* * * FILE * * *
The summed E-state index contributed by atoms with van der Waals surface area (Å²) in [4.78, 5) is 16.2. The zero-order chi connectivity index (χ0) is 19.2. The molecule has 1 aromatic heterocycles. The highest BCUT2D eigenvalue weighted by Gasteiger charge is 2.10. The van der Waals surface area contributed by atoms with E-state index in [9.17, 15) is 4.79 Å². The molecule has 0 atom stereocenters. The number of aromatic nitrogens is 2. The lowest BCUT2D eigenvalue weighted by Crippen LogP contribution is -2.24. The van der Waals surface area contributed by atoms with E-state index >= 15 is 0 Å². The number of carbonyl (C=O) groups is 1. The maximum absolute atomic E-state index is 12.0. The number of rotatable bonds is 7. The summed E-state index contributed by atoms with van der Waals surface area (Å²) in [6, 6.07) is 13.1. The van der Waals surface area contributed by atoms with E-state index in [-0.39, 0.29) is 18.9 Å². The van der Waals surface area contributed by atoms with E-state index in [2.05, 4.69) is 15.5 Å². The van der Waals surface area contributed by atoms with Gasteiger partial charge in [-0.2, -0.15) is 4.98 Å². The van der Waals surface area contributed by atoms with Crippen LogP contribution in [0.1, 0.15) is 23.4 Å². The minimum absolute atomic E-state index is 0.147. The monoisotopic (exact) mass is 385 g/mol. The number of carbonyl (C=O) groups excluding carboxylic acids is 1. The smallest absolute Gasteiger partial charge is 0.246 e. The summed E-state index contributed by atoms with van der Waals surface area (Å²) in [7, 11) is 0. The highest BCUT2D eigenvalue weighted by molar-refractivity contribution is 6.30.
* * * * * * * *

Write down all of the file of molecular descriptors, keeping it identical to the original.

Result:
The summed E-state index contributed by atoms with van der Waals surface area (Å²) in [4.78, 5) is 16.2. The zero-order chi connectivity index (χ0) is 19.2. The molecule has 1 aromatic heterocycles. The highest BCUT2D eigenvalue weighted by Gasteiger charge is 2.10. The van der Waals surface area contributed by atoms with E-state index in [9.17, 15) is 4.79 Å². The molecule has 0 atom stereocenters. The number of aromatic nitrogens is 2. The lowest BCUT2D eigenvalue weighted by Crippen LogP contribution is -2.24. The van der Waals surface area contributed by atoms with E-state index >= 15 is 0 Å². The number of carbonyl (C=O) groups is 1. The maximum absolute atomic E-state index is 12.0. The number of rotatable bonds is 7. The summed E-state index contributed by atoms with van der Waals surface area (Å²) in [6, 6.07) is 13.1. The van der Waals surface area contributed by atoms with E-state index in [-0.39, 0.29) is 18.9 Å². The van der Waals surface area contributed by atoms with E-state index in [2.05, 4.69) is 15.5 Å². The van der Waals surface area contributed by atoms with Gasteiger partial charge in [-0.2, -0.15) is 4.98 Å². The van der Waals surface area contributed by atoms with Crippen LogP contribution in [0.1, 0.15) is 23.4 Å². The minimum absolute atomic E-state index is 0.147. The monoisotopic (exact) mass is 385 g/mol. The number of carbonyl (C=O) groups excluding carboxylic acids is 1. The smallest absolute Gasteiger partial charge is 0.246 e. The summed E-state index contributed by atoms with van der Waals surface area (Å²) in [7, 11) is 0. The highest BCUT2D eigenvalue weighted by molar-refractivity contribution is 6.30.